George Osborne hoped he was giving something to everyone - from students to savers - in his final Budget before the General Election.
But how many of those were swayed by the Chancellor's promises?
ITV News' Deputy Political editor Chris Ship reports from Loughborough:
George Osborne's promise to end austerity a year early will depend very heavily on the economy doing better than expected - as well as on more cuts to spending.
Economics Editor Richard Edgar has been drilling down on the figures - to find out what today's statements will actually mean.
In video blogs for ITV News, young businessmen said they think the budget is helpful for them, and other young people.Read the full story ›
Robert Chote from the Office of Budget Responsibility warned of a "rollercoaster ride" for public services over the next few years as the government plans to continue its austerity plans after the election and over the next few years.
With the average house in Loughborough now selling for just over £200,000, the government's new saving plans could bring fresh hope to first-time buyers.
Help to Buy ISAs are predicted to help first-time buyers get on the housing ladder quicker, speeding up the saving process by a year.
The government will make a 25 per cent top up for first-time buyer deposits with a maximum contribution of £3,000.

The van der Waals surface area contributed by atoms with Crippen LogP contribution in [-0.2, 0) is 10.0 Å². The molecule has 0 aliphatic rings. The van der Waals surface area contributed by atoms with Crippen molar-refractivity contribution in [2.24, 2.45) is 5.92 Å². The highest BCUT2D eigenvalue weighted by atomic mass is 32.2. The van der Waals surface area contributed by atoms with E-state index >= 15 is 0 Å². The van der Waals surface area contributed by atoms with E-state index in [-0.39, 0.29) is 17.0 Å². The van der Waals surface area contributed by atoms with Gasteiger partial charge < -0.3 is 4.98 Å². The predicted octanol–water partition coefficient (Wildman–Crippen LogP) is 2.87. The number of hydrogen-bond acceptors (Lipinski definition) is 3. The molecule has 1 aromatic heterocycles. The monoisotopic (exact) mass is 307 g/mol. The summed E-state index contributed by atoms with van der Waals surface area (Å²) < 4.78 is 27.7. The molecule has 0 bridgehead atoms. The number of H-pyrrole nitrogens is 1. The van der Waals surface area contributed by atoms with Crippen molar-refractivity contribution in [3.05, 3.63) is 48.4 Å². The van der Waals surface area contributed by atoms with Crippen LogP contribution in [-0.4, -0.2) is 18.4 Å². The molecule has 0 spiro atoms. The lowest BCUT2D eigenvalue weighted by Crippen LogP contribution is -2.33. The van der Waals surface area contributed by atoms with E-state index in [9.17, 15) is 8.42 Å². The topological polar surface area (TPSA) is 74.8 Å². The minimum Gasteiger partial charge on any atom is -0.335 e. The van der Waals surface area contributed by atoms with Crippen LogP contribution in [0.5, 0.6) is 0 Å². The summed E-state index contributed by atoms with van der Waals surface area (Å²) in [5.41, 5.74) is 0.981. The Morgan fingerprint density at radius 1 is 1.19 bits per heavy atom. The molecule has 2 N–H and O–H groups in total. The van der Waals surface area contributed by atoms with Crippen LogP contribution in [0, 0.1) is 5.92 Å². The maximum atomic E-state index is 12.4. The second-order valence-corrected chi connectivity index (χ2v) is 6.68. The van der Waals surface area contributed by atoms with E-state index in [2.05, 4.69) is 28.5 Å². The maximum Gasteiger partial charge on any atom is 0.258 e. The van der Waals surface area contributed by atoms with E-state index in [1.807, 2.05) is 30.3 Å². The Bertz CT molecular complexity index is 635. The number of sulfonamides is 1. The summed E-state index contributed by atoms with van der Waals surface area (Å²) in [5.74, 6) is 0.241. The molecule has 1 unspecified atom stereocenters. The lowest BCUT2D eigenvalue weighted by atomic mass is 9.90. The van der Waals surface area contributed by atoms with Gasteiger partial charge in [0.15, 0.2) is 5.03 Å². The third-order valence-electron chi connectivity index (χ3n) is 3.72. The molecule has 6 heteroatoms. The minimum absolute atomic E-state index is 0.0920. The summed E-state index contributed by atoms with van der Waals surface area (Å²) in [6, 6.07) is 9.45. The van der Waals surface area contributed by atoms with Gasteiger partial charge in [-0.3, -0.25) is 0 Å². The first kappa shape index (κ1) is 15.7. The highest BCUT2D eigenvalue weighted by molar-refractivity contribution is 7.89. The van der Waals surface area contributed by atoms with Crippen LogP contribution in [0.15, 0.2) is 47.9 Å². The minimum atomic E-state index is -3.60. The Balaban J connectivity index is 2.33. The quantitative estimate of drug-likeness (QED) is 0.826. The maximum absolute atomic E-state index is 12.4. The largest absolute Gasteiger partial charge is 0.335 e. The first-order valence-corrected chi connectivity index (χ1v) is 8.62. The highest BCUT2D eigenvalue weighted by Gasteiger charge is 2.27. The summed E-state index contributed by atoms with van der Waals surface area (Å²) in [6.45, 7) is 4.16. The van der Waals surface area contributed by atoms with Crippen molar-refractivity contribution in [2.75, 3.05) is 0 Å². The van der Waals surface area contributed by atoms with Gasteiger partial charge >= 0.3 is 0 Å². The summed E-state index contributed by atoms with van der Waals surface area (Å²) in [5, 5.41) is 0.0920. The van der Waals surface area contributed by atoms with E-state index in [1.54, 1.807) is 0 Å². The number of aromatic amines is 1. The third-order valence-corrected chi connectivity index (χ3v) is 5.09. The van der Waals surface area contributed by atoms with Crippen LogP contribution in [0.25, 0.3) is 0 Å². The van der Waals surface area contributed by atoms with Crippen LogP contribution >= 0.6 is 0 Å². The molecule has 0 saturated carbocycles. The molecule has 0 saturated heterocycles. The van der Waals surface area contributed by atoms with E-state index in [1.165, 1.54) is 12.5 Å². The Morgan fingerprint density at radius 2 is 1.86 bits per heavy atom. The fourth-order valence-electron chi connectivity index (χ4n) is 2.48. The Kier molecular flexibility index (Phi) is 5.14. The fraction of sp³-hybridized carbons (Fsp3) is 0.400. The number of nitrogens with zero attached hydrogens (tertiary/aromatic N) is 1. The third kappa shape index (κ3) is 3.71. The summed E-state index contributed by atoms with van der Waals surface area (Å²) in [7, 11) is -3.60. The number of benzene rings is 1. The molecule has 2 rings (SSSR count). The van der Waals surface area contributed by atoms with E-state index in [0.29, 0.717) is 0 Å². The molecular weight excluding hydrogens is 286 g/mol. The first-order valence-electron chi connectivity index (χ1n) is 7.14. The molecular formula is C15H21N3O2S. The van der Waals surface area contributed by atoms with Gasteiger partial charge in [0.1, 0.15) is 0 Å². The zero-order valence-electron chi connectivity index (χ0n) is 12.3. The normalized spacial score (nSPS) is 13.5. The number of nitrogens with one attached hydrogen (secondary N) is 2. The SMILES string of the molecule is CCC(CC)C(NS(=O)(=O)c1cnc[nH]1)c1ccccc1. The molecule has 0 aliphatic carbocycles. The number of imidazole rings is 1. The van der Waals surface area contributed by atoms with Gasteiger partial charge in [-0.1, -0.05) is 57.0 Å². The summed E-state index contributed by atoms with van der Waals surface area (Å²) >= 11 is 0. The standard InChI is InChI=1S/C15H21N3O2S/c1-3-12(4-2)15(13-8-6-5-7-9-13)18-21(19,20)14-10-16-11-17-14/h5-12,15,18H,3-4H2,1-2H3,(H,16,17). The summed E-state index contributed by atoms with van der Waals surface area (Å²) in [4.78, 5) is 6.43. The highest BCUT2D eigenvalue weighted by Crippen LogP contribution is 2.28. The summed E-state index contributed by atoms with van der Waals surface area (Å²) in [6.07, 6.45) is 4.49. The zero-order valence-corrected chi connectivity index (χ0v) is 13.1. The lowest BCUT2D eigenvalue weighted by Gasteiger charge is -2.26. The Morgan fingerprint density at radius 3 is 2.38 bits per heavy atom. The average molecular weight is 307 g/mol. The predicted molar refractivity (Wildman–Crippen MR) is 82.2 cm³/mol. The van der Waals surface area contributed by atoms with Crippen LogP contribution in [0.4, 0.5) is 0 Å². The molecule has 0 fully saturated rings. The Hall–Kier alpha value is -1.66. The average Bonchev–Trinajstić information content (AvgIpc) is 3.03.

ITV News Consumer Editor Chris Choi reports:
Angus Robertson, MP for Moray and Westminster SNP leader, said the budget proved that the Coalitioni government has failed on all of their major targets for the parliamentary session.
He said a further £30 billion of austerity cuts are still planned, and also hit out at Labour for agreeing to the cuts.
Paul Johson, the head of the Institute for Fiscal Studies, said the Chancellor's comments on household income being greater next year than this year are most likely to be true - but hardly worth boasting about. He said:
"We shouldn't really be boasting about the fact that in 2015 we might be a bit better off than we were in 2008 - that is the very, very least we expect".
Chief Secretary to the Treasury Danny Alexander said the budget was "appropriate" for the time, and that would not be appropriate to be spending lots of money now on "vast commitments" when the country is still recovering.
Leader of the Green Party, Natalie Bennett, said that George Osborne's budget did not reflect the reality of the British economy and is not "delivering for the common good".
"We need to see local government having the money it needs to provide essential local services," she said.
She said that climate change was not mentioned in the budget, adding: "This government has an absolutely dreadful record, the phrase 'greenest government ever' is now a very sad, sick joke."